How to manage work related stress absences

Posted in : HR Updates on 21 June 2016
Neil McLeese
Personnel & Training Services Ltd

In my experience of working with and talking to business owners across the Province it is clear that there is an small element of scepticism around the issue of work related stress and, to some extent, I can understand this scepticism.

I am sure we all could cite experiences of employees who, faced with legitimate disciplinary action, go ‘on the sick’ with work-related stress as an attempt to frustrate or prolong the process.

However, it is clear that the majority of work-related stress absences are genuine and should be managed proactively and empathically.

In this article I will be suggesting how we as HR Professionals can help our organisations to manage work-related stress absences in a proactive way which facilitates the employee’s return to work within a reasonable timeframe and minimises the chance of a reoccurrence in the future.

But before we explore the process it is important to understand what stress is and what the main causes of stress at work are:


What is Stress?

Stress is defined as “a condition or feeling experienced when a person perceives that demands exceed the personal and social resources the individual is able to mobilise”.

This causes the body to think it is under attack and switch to ‘flight or fight’ mode. The problem with this is that the blood flow is redirected to the muscles needed to fight or flee and causes the brain function to be minimised i.e. a lack of ability to think straight.


What are the main causes of stress at work?

The CIPD Absence Management 2015 Survey reports the causes of stress at work are as follows:

reasons for stress related absence

What is the process?

1. Meet to try and determine stressors

It is important to meet with an employee as soon as practicable to discuss the reasons for their absence and to determine whether the stress is generated from the workplace, or it is attributed to some other cause.

The nature of the ‘stressors' involved can also be determined at this meeting (e.g. harassment, environmental, workload, professional, relationships etc.) and the potential effects this has on the individual employee (e.g. emotionally, physically, mentally, interpersonal relationships at work or elsewhere, attendance/performance at work).

Please note that if the stressors could potentially form part of a Bullying or Harassment complaint, the employee should be reminded of the complaints procedure in the event that they may want it to be dealt with formally.


2. Obtain permission for medical report from their own GP or from an Occupational Health Consultant

This may help get information that an employee finds hard to communicate directly, particularly how the stress is affecting them and their general health.  It might also help to identify any other current or previous health related issues which could be having an impact also.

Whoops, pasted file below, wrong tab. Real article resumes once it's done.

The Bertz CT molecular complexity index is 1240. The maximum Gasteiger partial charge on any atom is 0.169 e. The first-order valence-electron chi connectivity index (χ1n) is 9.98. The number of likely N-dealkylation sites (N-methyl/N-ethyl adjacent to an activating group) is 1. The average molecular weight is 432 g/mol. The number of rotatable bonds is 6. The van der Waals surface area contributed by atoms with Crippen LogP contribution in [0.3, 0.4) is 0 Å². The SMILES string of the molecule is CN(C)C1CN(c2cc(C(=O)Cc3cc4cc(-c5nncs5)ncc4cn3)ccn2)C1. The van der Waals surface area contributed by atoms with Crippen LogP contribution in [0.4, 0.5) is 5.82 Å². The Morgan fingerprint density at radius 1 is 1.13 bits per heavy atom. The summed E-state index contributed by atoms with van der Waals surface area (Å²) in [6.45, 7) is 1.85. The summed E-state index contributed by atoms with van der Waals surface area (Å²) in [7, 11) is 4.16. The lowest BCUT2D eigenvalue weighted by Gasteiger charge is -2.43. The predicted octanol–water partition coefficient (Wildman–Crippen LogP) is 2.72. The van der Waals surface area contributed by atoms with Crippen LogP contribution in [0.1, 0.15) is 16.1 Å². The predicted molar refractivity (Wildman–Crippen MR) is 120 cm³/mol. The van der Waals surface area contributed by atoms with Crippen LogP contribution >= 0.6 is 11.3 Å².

It is important to explain to employees why you need to get a medical report and how it may be beneficial to their situation. However, where the employee refuses to permit such a request for a medical report, the Company may, eventually, be forced to take a decision on the possibility of any phased return to work, or even the termination of employment due to lack of capability without the benefit of medical opinion. 


3. Investigate the known stressors

This will allow the Company to make a decision on whether the individual’s job needs to be redesigned or there are sources of stress which can be eliminated or even reduced.


4. Review the medical report with management and consider suggested adjustments for viability

The information contained in the medical report will be confidential but will allow the Company to make a decision in relation to, where practicable, the possibility of transfer to more suitable work, adjustments which may assist, or the possibility of termination of the employee’s contract of employment due to lack of capability.


5. Meet to discuss the report and develop a return to work strategy

At any such meeting any option detailed by the Doctor or Occupational Health Consultant indicating that the employee may be fit for work if certain adjustments are put in place will be discussed.  Where the Company can accommodate the adjustments suggested in order to facilitate a phased return to work, these should be confirmed to the employee. 

This may result in an initial return on a limited number of days per week or hours per day, leading up to a full return to work.  This strategy may also include temporary restrictions on particular duties which have previously posed difficulties for the employee.


6. Monitor going forward

At the return to work meeting both the Manager and the employee should formally agree that they understand the measures which are being put in place and whether they are temporary or permanent.

The Company should monitor the employee throughout the adjustment period and their Supervisor/Manager will meet with the employee at the end of the agreed adjustment period in order to establish if normal working practice will be resumed.  Each situation should be treated individually.

This article is correct at 21/06/2016
Disclaimer:

The information in this article is provided as part of Legal-Island's Employment Law Hub. We regret we are not able to respond to requests for specific legal or HR queries and recommend that professional advice is obtained before relying on information supplied anywhere within this article.

Neil McLeese
Personnel & Training Services Ltd

The main content of this article was provided by Neil McLeese. Contact telephone number is 028 2564 4110 or email Neil@pts-ni.com

View all articles by Neil McLeese